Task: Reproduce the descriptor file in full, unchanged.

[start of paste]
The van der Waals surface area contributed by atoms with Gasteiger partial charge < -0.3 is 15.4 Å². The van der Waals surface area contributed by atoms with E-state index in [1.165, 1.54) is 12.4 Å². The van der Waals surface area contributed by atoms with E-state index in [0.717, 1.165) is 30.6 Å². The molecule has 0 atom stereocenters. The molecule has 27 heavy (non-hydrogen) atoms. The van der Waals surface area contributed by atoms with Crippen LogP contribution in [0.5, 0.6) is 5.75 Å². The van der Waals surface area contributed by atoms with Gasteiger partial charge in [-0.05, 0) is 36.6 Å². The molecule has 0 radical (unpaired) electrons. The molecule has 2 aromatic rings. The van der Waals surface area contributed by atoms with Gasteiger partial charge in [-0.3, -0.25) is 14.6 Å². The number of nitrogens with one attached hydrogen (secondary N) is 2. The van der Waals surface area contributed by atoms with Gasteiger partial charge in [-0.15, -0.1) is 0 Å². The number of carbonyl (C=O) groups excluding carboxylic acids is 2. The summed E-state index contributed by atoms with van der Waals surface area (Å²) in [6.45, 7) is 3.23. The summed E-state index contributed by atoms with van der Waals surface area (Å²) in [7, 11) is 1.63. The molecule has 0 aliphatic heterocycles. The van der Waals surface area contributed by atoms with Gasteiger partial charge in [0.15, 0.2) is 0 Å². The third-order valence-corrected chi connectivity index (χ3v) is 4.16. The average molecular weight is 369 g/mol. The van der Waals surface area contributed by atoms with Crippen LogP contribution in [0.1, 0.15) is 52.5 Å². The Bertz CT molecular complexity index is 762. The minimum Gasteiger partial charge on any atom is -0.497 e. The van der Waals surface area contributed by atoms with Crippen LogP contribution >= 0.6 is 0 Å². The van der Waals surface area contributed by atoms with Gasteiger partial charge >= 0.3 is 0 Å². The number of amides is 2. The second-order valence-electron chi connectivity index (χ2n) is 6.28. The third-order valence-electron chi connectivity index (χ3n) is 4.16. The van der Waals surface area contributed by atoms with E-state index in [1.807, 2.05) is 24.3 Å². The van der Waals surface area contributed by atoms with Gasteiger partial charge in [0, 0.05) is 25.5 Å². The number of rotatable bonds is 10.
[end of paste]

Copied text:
The van der Waals surface area contributed by atoms with Gasteiger partial charge < -0.3 is 15.4 Å². The van der Waals surface area contributed by atoms with E-state index in [1.165, 1.54) is 12.4 Å². The van der Waals surface area contributed by atoms with E-state index in [0.717, 1.165) is 30.6 Å². The molecule has 0 atom stereocenters. The molecule has 27 heavy (non-hydrogen) atoms. The van der Waals surface area contributed by atoms with Crippen LogP contribution in [0.5, 0.6) is 5.75 Å². The van der Waals surface area contributed by atoms with Gasteiger partial charge in [-0.05, 0) is 36.6 Å². The molecule has 0 radical (unpaired) electrons. The molecule has 2 aromatic rings. The van der Waals surface area contributed by atoms with Gasteiger partial charge in [-0.3, -0.25) is 14.6 Å². The number of nitrogens with one attached hydrogen (secondary N) is 2. The van der Waals surface area contributed by atoms with Gasteiger partial charge in [-0.15, -0.1) is 0 Å². The number of carbonyl (C=O) groups excluding carboxylic acids is 2. The summed E-state index contributed by atoms with van der Waals surface area (Å²) in [6.45, 7) is 3.23. The summed E-state index contributed by atoms with van der Waals surface area (Å²) in [7, 11) is 1.63. The molecule has 0 aliphatic heterocycles. The van der Waals surface area contributed by atoms with Gasteiger partial charge in [0.15, 0.2) is 0 Å². The third-order valence-corrected chi connectivity index (χ3v) is 4.16. The average molecular weight is 369 g/mol. The van der Waals surface area contributed by atoms with Crippen LogP contribution in [0.1, 0.15) is 52.5 Å². The Bertz CT molecular complexity index is 762. The minimum Gasteiger partial charge on any atom is -0.497 e. The van der Waals surface area contributed by atoms with Crippen LogP contribution >= 0.6 is 0 Å². The van der Waals surface area contributed by atoms with Gasteiger partial charge >= 0.3 is 0 Å². The number of amides is 2. The second-order valence-electron chi connectivity index (χ2n) is 6.28. The third-order valence-electron chi connectivity index (χ3n) is 4.16. The van der Waals surface area contributed by atoms with E-state index in [1.807, 2.05) is 24.3 Å². The van der Waals surface area contributed by atoms with Gasteiger partial charge in [0, 0.05) is 25.5 Å². The number of rotatable bonds is 10.